Arizona Attorney General Brnovich Pulls Out of Leftward-Drifting National Association of Attorneys General

The Arizona Sun Times reported last week on rumors that Arizona Attorney General (AG) Mark Brnovich might withdraw from the National Association of Attorneys General (NAAG) due to its leftward drift, and he did this week. He became the fifth state attorney general to leave NAAG over its left-leaning agenda, an exodus that began with Alabama Attorney General Steve Marshall last year, followed by the AGs of Texas, Missouri, and Montana last week. 

“We are hereby notifying you that the Arizona Attorney General’s Office had decided to withdraw its membership from NAAG,” Brnovich said in a letter to NAAG President and Iowa Attorney General Tom Miller. “The Association is supposed to function as a nonpartisan forum but the speakers and topics presented at recent NAAG meetings indicate otherwise. We believe NAAG must take immediate steps to remedy this partisan permeation.”

The three AGs who dropped out last week did so after NAAG’s annual conference in April revealed to them that the organization was not stopping its trend toward the Left. According to The Washington Free Beacon, “much of the conference’s programming was decidedly progressive, featuring a keynote appearance from left-wing moneyman Tom Steyer’s brother.”

The three AGs who left last month said they attempted to speak with management about their concerns but nothing was done.

“While we have been a driving force for NAAG’s success – both financially and on key issues – the Association’s leftward shift over the past half-decade has become intolerable,” they wrote in their exit letter. Alabama Attorney General Steve Marshall said when he withdrew last year, “I can’t justify spending taxpayer dollars to fund an organization that seems to be going further and further left.”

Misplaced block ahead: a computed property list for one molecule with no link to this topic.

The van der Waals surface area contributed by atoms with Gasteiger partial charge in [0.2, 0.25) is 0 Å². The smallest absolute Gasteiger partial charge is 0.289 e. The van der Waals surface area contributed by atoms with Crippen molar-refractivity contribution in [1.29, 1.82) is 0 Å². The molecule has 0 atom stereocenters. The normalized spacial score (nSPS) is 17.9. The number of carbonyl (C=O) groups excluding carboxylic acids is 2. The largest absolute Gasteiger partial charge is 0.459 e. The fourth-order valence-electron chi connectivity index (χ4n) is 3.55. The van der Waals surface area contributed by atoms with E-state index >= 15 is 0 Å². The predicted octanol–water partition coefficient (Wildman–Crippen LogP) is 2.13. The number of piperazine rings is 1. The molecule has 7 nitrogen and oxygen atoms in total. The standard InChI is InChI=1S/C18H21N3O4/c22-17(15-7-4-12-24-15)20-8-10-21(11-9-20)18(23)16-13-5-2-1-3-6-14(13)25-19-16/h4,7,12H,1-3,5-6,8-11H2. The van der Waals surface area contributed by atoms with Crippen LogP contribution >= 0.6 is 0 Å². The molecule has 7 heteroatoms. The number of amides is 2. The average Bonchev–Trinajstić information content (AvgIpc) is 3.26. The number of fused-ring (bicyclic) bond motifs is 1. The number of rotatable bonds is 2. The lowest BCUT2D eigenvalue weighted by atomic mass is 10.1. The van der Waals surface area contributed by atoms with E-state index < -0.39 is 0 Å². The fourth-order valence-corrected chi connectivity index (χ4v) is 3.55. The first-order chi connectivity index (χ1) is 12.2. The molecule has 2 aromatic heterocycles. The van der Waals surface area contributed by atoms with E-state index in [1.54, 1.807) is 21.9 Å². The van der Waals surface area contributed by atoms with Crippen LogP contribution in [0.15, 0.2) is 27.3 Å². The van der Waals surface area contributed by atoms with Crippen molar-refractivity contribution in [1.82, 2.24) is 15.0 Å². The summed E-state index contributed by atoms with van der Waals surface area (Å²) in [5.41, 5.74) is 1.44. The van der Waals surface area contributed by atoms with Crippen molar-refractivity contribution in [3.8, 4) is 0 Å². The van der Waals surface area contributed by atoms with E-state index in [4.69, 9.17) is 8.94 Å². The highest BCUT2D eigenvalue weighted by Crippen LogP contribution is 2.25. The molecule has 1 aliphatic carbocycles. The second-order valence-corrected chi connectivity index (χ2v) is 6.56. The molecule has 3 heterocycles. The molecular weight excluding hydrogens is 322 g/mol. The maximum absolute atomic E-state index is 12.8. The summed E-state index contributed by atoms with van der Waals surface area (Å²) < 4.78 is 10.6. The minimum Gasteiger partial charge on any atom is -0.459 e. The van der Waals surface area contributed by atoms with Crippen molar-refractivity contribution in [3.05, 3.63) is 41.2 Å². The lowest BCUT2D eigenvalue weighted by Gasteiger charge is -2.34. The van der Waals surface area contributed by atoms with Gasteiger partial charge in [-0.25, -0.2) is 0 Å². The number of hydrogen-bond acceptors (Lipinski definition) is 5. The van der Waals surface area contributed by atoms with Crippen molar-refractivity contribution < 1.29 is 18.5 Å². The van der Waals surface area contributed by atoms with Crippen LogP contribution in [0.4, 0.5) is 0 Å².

Brnovich said he might consider rejoining NAAG if they addressed his concerns. “Our Office might consider a future membership at such a time as NAAG employs new leadership and provides an action plan to address our concerns,” Brnovich concluded. “We look forward to discussing next steps to effectuating our withdrawal.”

NAAG describes itself as nonpartisan, but much of its work clearly falls on the Democratic side. NAAG’s 2021 president, D.C. Attorney General Karl A. Racine, launched an anti-hate initiative as president which included stopping “systemic racism” and “promoting social and racial justice.” He put on forums such as “COVID-19 and the Rise of Hate and Extremism.”  

NAAG wrote a glowing article last month about the Texas Court of Criminal Appeals decision ruling that Texas Attorney General Ken Paxton does not have authority to prosecute violations of Texas’ election laws, and holding that a statute purporting to give the attorney general the power is unconstitutional.  

NAAG urges policy positions, sending letters to Congress. In 2018, the organization urged congressional leaders to reauthorize the Violence Against Women Act. Most Republicans in Congress opposed it, due to evidence it does not work and restrictions on Second Amendment rights.

The American Tort Reform Association has observed that NAAG is “a nonprofit that acts like a plaintiffs’ firm.” Its “focus has shifted from promoting efficiency and coordination to instead promoting entrepreneurial litigation targeting a variety of industries” including tobacco manufacturers and pharmaceutical companies selling opioids. NAAG “acts as a self-sustaining litigation machine” due to hefty annual dues from each state of $70,000 and “carveouts from multistate litigation settlements.” NAAG is “now forming working groups on climate change and environmental issues like PFAS, eyeing a new generation of potential mass tort lawsuits.”

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Rachel Alexander is a reporter at The Arizona Sun Times and The Star News NetworkFollow Rachel on Twitter. Email tips to [email protected].
Photo “Mark Brnovich” by Mark Brnovich. 



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